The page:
It rarely shows up (although I am always blown away when 2 show up back to back), but sometimes it’ll be 40+ minutes before another decides to trundle along King or from Vic Park.

    Why do they even bother with this service anymore? either make it all day, and blend it into a weekend service… or get rid of it… I can get better service walking from the beaches up to Gerrard… (mostly, because the 501 has a hard time making past KR)

  35. Peter says:

    Reg,

    “I would have to say that the 503 has to be one of the most unreliable services going.”

    But it’s not just 503, it’s every streetcar route without a right of way for the whole route. I think that the TTC needs to look at creating right of ways for all streetcar routes. This can be done by creating extra space by removing patios, street side vendors, etc and where there are no patios, vendors, etc to be removed, the TTC needs to look at tunnelling and/or elevating the tracks. Where none of this is an option, the TTC needs to look at using articulated buses. If we want to improve service, then we have to be bold enough to make drastic changes like these.

    Steve: It’s not quite that simple, and your pet solution will not fix the basic problem that even with dedicated right-of-way, TTC service can be erratic. I will be publishing analyses of St. Clair, Spadina and Harbourfront soon.

  36. David says:

    “Peter:I think that the TTC needs to look at creating right of ways for all streetcar routes. This can be done by creating extra space by removing patios, street side vendors, etc and where there are no patios, vendors, etc to be removed, the TTC needs to look at tunnelling and/or elevating the tracks. Where none of this is an option, the TTC needs to look at using articulated buses.”

    “Steve: It’s not quite that simple, and your pet solution will not fix the basic problem that even with dedicated right-of-way, TTC service can be erratic.”

    I agree that there are problems with even right of way routes but would you use that argument to get rid of the right of ways? If not, then I think what Peter is saying is worth looking at: namely studying whether or not right of way improve service and also studying whether or not articulated buses can help fight gridlock and improve service on busy streetcar routes. I am not saying that the TTC should rip apart streetcar tracks or overhead streetcar power lines but that the TTC should consider a scientific study of comparing streetcars and articulated buses at least as a temporary pilot project on one or two routes. John Tory has not even taken office and Bill Blair is already proposing a freeze in police budget and reducing the number of officers and so I see no reason why other services (including but not limited to the TTC) will be spared budget freezes and reductions. TTC will be especially hard hit since Tory’s priority would be SmartTrack and the Gardiner Expressway and so under these circumstances, it will be difficult for the TTC to obtain additional new streetcars on top of the ones already ordered and so articulated buses may eventually be necessary to replace streetcars on one or two routes. I have no preference between streetcars and articulated buses and my preference is for whichever can provide better service and so I would like the two of them to be scientifically compared with actual pilot projects.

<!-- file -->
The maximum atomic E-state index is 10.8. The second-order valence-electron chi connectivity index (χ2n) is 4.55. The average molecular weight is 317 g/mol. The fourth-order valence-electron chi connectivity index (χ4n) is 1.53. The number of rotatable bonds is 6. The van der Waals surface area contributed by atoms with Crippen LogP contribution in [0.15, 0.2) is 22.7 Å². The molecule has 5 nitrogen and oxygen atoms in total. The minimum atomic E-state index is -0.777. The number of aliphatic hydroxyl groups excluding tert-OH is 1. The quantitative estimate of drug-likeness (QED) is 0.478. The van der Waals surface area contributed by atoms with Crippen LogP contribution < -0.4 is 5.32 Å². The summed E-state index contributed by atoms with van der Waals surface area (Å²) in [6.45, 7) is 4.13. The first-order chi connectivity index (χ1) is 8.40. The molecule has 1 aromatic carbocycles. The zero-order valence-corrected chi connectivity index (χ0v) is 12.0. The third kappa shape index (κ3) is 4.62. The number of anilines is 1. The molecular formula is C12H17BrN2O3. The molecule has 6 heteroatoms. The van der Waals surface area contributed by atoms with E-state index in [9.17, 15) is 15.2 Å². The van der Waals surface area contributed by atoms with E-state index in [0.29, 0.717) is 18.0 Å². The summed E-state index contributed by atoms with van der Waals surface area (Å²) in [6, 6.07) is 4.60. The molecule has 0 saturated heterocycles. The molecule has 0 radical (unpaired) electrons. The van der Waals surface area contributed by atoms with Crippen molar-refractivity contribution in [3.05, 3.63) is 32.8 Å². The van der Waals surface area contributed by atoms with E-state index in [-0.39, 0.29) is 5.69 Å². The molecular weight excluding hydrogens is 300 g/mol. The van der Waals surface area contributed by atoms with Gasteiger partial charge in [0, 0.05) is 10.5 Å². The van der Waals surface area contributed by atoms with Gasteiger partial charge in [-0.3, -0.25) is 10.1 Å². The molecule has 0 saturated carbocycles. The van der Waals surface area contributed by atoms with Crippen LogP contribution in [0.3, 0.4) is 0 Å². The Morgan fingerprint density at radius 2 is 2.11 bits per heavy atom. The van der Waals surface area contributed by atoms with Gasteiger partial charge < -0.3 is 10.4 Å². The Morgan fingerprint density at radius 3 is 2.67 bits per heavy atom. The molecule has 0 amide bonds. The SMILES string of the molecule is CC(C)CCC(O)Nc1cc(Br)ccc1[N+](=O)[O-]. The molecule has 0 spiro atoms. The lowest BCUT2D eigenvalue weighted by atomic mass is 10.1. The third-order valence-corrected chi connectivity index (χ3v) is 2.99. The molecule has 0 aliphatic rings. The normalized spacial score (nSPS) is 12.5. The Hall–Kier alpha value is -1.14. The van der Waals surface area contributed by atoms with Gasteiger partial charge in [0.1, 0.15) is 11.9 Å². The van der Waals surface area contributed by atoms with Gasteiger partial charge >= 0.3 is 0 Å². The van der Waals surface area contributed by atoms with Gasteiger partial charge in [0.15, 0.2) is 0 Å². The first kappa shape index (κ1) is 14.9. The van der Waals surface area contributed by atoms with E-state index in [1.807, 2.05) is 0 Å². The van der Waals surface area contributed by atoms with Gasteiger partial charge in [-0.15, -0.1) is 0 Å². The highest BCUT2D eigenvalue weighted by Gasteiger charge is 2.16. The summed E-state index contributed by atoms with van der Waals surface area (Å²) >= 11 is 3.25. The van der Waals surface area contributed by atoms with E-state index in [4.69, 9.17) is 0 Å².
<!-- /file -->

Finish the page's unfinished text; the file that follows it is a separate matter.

37. Streetcar based DRL could be much cheaper says:

    Reading some of the comments above, I had thought that the new streetcars might make streetcars more acceptable in Toronto but that doesn’t seem to be the case with several months of new streetcar service now. Burying a line or two as suggested above will be expensive but so will be the DRL and a buried streetcar is a DRL right there and so I see no reason why not to bury a line either partially or completely. DRL is going to the from the Danforth subway crossing the Yonge and University subways and up to Bloor West subway but burying any of the streetcar routes from Broadview to Dundas West or from main Station to Dundas West will achieve the same purpose as a DRL and would actually be cheaper since we already have the streetcar rolling stock and their storage and maintenance facilities and talent instead of buying more subway trains and then building additional storage and maintenance facilities and technical and other staff for those additional subway facilities. DRL (streetcar based or subway based) may have to wait another 4 years though when we have a new mayor-elect as Tory will focus on cutting costs and taxes and building his beloved SmartTrack and there is no question of council overturning Tory as unlike Ford, Tory is well-connected and highly respected and a charmer too and so I am sure that he will be able to convince the left, right, and the centre at all levels of government to fulfill his agenda.